The federal government currently allocates funding through the criminal legal aid agreements to six provinces[6] that provide I&R legal aid services (Alberta, Quebec, Manitoba, British Columbia, Ontario, and Newfoundland and Labrador). The level of I&R legal aid funding allocated to each jurisdiction in a given year is based upon its share of demand for I&R legal services in the preceding fiscal year and is calculated based on seven variables. These variables correspond to types of legal services and are weighted according to the amount of work each type of service generally requires. To calculate the federal contribution, data from the IRB and the FCC are used. Participating jurisdictions report the number of certificates/referrals issued each year according to the seven variables and their annual expenditures on I&R legal aid.

2.2.3. Management of Court-Ordered Counsel in Federal Prosecutions

In federal prosecutions that involve complex legal issues, serious charges, and a strong likelihood of incarceration if convicted, the court can order the Attorney General of Canada to fund counsel for unrepresented individuals who do not qualify for legal aid. The court can make this order if it determines that the accused's right to a fair trial under sections 7 and 11(d) of the Canadian Charter of Rights and Freedoms would be impaired if counsel were not appointed. COCFP primarily applies to federal CDSA prosecutions. When counsel is ordered, the court will enter a stay of proceedings until counsel is obtained.

The provinces and territories access funds for COCFP cases through the criminal legal aid agreements. The LAP covers 100% of the fees and disbursements and provides an additional 15% administration fee. The legal aid plans manage the cases under the COCFP, using their legal aid tariff structure. COCFP is based on constitutional requirements, which means that counsel must be provided for the case to proceed. Therefore, if a legal aid plan does not agree to manage a COCFP case, Justice will directly administer and manage the provision of legal counsel.

2.2.4. Public Security and Anti-Terrorism Legal Aid

In response to the events of September 11, 2001, the Government of Canada announced the PSAT Initiative, which funded activities to enhance the government's efforts in public safety, border security, and anti-terrorism. As part of this initiative, Justice received funding to respond to an expected increase in demand for legal services, of which one area was legal aid for the economically disadvantaged accused affected by public safety and anti-terrorism initiatives. The federal government provides funds separately from the criminal legal aid agreements to cover the costs of PSAT-related legal aid services to respond to the complexity and anticipated cost of mounting a defence in these cases.

The provision of PSAT legal aid is managed by the jurisdictions through case-by-case contribution agreements under which legal aid plans are fully reimbursed for legal aid costs related to:

  • charges laid under the Anti-terrorism Act or such other public security and anti-terrorism legislation that may be enacted by Parliament;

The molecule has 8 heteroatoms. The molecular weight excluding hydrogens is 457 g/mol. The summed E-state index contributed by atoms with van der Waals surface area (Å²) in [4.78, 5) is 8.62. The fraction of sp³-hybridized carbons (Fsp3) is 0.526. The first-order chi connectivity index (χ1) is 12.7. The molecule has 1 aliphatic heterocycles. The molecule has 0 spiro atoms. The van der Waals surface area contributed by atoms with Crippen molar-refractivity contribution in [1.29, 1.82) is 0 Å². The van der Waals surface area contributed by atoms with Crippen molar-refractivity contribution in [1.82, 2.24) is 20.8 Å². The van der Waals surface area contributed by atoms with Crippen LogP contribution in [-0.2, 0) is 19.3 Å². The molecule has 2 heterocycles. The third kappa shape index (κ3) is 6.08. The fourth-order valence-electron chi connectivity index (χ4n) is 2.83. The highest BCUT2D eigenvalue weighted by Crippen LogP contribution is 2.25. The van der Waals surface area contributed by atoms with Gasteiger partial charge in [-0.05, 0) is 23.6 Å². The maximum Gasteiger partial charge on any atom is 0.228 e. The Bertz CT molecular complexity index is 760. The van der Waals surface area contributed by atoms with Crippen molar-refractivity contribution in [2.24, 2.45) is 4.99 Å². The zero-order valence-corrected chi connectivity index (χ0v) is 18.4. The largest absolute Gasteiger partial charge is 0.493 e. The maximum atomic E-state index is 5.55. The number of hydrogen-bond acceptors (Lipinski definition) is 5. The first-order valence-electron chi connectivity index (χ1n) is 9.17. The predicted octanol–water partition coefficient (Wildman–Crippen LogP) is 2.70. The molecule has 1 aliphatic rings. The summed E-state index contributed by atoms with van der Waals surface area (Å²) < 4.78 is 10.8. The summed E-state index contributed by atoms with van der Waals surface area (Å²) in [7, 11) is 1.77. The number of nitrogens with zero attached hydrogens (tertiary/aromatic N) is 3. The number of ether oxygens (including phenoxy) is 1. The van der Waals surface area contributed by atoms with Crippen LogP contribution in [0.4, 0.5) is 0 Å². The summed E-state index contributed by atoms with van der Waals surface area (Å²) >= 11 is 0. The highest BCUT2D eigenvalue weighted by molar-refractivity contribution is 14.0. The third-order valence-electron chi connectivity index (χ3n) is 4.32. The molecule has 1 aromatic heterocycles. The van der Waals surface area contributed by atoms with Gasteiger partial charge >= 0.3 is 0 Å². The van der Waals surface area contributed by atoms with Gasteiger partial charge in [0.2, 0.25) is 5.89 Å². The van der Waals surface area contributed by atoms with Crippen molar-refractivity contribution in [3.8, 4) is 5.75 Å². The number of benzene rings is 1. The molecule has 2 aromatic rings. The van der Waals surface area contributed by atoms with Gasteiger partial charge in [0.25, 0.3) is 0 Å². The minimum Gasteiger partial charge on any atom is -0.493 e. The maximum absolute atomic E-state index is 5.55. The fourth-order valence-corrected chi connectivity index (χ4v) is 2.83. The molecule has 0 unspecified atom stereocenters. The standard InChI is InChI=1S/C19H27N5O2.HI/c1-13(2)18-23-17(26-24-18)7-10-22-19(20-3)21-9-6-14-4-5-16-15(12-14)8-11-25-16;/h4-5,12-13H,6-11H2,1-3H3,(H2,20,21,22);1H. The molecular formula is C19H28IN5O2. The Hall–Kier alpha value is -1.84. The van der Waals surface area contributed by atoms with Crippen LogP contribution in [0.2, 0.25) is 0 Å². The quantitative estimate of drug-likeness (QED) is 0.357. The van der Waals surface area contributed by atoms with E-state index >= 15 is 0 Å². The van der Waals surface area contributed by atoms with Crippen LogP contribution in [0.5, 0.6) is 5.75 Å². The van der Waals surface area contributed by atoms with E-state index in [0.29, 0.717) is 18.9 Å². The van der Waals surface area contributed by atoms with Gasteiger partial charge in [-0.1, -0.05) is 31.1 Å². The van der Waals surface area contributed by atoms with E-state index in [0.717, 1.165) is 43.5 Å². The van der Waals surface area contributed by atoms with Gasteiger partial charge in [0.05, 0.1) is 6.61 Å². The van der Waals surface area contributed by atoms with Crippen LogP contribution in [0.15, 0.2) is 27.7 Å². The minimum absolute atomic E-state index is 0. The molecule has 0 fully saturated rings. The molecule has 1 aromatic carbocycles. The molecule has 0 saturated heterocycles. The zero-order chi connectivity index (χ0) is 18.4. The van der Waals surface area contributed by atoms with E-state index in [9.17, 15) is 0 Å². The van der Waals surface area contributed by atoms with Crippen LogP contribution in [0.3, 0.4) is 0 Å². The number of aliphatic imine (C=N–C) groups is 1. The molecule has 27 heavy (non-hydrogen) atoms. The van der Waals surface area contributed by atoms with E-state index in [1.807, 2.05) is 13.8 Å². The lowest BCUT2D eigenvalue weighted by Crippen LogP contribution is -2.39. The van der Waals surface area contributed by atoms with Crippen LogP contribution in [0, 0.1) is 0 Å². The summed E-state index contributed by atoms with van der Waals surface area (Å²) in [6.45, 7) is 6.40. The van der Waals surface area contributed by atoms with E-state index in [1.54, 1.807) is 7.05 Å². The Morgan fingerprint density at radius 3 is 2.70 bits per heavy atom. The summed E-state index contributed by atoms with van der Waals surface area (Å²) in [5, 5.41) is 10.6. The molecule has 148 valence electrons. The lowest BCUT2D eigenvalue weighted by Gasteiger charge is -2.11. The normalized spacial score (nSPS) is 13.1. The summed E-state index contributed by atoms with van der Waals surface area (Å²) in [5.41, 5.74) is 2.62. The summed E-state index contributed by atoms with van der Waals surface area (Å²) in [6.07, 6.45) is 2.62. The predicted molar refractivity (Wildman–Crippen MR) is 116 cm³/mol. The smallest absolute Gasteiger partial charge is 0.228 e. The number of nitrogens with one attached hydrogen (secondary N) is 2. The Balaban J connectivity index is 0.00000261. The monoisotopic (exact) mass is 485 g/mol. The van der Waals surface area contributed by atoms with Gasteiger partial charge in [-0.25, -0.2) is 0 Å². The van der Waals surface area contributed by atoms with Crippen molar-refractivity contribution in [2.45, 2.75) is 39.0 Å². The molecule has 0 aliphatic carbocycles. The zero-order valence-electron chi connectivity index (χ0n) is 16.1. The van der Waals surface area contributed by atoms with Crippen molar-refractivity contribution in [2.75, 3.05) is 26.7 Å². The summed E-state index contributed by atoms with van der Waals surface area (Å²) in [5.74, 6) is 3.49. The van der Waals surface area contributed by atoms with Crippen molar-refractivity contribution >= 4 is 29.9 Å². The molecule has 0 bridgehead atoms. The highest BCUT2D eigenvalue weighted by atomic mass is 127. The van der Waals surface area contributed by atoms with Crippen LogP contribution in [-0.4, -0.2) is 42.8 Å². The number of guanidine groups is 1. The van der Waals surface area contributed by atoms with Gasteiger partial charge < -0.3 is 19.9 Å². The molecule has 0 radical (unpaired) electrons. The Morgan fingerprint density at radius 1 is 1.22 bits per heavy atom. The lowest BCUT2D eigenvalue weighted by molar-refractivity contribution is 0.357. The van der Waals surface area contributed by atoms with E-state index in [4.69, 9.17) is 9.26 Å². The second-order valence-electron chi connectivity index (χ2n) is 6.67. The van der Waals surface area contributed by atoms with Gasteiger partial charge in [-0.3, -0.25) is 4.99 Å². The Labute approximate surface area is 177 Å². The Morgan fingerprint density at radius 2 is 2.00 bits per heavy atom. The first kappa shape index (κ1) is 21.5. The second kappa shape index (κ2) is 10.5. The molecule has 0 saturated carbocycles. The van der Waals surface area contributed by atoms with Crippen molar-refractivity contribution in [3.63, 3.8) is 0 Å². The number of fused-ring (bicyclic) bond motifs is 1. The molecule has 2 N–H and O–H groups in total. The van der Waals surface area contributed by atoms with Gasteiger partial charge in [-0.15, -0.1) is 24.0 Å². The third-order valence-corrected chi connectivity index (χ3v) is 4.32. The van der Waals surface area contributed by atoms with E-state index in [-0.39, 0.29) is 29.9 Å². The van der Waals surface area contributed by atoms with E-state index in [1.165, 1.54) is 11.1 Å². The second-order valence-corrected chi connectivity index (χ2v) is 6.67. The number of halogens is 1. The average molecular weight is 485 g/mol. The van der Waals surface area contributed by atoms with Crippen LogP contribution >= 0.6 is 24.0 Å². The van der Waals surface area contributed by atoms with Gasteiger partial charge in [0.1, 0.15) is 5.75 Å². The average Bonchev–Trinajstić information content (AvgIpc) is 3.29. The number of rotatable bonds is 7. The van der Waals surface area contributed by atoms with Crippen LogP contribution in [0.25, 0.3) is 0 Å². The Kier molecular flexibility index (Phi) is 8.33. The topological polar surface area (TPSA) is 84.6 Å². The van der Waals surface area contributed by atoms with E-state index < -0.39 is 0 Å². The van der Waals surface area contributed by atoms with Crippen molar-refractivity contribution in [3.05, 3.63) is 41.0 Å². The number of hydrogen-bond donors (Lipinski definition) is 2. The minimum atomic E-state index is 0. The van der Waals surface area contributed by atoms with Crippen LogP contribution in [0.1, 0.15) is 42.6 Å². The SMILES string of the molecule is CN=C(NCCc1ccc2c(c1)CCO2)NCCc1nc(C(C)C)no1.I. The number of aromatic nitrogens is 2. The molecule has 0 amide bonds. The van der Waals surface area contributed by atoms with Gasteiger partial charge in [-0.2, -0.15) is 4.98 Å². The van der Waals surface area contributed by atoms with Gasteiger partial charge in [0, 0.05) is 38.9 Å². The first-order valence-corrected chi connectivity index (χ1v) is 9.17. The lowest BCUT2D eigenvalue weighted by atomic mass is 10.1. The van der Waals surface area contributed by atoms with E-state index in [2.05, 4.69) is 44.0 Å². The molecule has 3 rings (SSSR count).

• security certificates issued under the IRPA; and
  • proceedings under the Extradition Act where the requesting state alleges the commission of a terrorist act.

2.2.5. Federal-Provincial-Territorial Permanent Working Group on Legal Aid

The 1996-2001 criminal legal aid agreements established the FPT PWG on Legal Aid to provide "a forum for negotiations of contribution agreements, as well as policy and legal discussions related to legal aid" (Department of Justice Canada, 2010c). Under the terms of the contribution agreements, the FPT PWG has a wide-ranging mandate that includes:

  • serving as a resource on legal aid legislation, policies, programs, and issues;
  • providing advice on legal aid cost-sharing issues;
  • advising on the potential impact of legislative or policy proposals on legal aid, legal aid clients, and disadvantaged persons generally;
  • developing possible approaches and undertaking research to support the provision of legal aid;
  • identifying ways to improve the quality, cost or delivery of legal aid by reforming areas of law, justice policy, or legal aid itself;
  • establishing working relationships at various levels to disseminate information and advice about matters under consideration by the FPT PWG or initiatives that would improve the quality or reduce the cost of legal aid; and
  • involving non-governmental organization representatives in consultation on initiatives that involve or could affect legal aid.

The FPT PWG includes representatives from the federal, provincial and territorial governments, as well as representatives from those bodies delivering legal aid services in each jurisdiction, and is chaired jointly by a Justice representative and a P/T representative. The federal LAP provides secretariat support for the FPT PWG and undertakes research and policy development activities that complement the policy discussions of the FPT PWG, which is ultimately accountable to the FPT Deputy Ministers Responsible for Justice.